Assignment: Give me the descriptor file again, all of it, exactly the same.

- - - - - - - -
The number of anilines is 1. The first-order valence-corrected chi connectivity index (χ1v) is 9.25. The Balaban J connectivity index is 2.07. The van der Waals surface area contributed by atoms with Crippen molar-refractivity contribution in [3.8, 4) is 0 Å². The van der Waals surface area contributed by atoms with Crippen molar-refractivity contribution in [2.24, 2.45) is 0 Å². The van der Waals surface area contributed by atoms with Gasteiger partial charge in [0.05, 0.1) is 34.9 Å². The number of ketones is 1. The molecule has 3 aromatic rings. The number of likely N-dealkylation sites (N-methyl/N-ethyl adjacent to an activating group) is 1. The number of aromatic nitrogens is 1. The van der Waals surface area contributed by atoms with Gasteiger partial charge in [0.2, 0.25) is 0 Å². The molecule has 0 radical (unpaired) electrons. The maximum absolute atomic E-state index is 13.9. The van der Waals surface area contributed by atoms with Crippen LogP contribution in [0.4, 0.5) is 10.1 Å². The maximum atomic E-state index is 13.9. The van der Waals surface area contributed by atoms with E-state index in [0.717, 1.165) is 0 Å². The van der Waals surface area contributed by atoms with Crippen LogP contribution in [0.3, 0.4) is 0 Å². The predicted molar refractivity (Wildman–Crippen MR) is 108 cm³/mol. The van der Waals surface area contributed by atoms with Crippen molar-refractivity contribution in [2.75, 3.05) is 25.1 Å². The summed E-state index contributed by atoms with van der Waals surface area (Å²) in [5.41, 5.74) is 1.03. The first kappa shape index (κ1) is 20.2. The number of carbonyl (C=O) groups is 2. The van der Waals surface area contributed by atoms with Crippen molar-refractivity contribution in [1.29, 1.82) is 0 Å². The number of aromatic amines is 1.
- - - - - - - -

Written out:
The number of anilines is 1. The first-order valence-corrected chi connectivity index (χ1v) is 9.25. The Balaban J connectivity index is 2.07. The van der Waals surface area contributed by atoms with Crippen molar-refractivity contribution in [3.8, 4) is 0 Å². The van der Waals surface area contributed by atoms with Crippen molar-refractivity contribution in [2.24, 2.45) is 0 Å². The van der Waals surface area contributed by atoms with Gasteiger partial charge in [0.05, 0.1) is 34.9 Å². The number of ketones is 1. The molecule has 3 aromatic rings. The number of likely N-dealkylation sites (N-methyl/N-ethyl adjacent to an activating group) is 1. The number of aromatic nitrogens is 1. The van der Waals surface area contributed by atoms with Gasteiger partial charge in [0.2, 0.25) is 0 Å². The molecule has 0 radical (unpaired) electrons. The maximum absolute atomic E-state index is 13.9. The van der Waals surface area contributed by atoms with Crippen LogP contribution in [0.4, 0.5) is 10.1 Å². The maximum atomic E-state index is 13.9. The van der Waals surface area contributed by atoms with E-state index in [0.717, 1.165) is 0 Å². The van der Waals surface area contributed by atoms with Crippen LogP contribution in [0.3, 0.4) is 0 Å². The predicted molar refractivity (Wildman–Crippen MR) is 108 cm³/mol. The van der Waals surface area contributed by atoms with Crippen molar-refractivity contribution in [2.75, 3.05) is 25.1 Å². The summed E-state index contributed by atoms with van der Waals surface area (Å²) in [5.41, 5.74) is 1.03. The first kappa shape index (κ1) is 20.2. The number of carbonyl (C=O) groups is 2. The van der Waals surface area contributed by atoms with Crippen molar-refractivity contribution in [1.29, 1.82) is 0 Å². The number of aromatic amines is 1.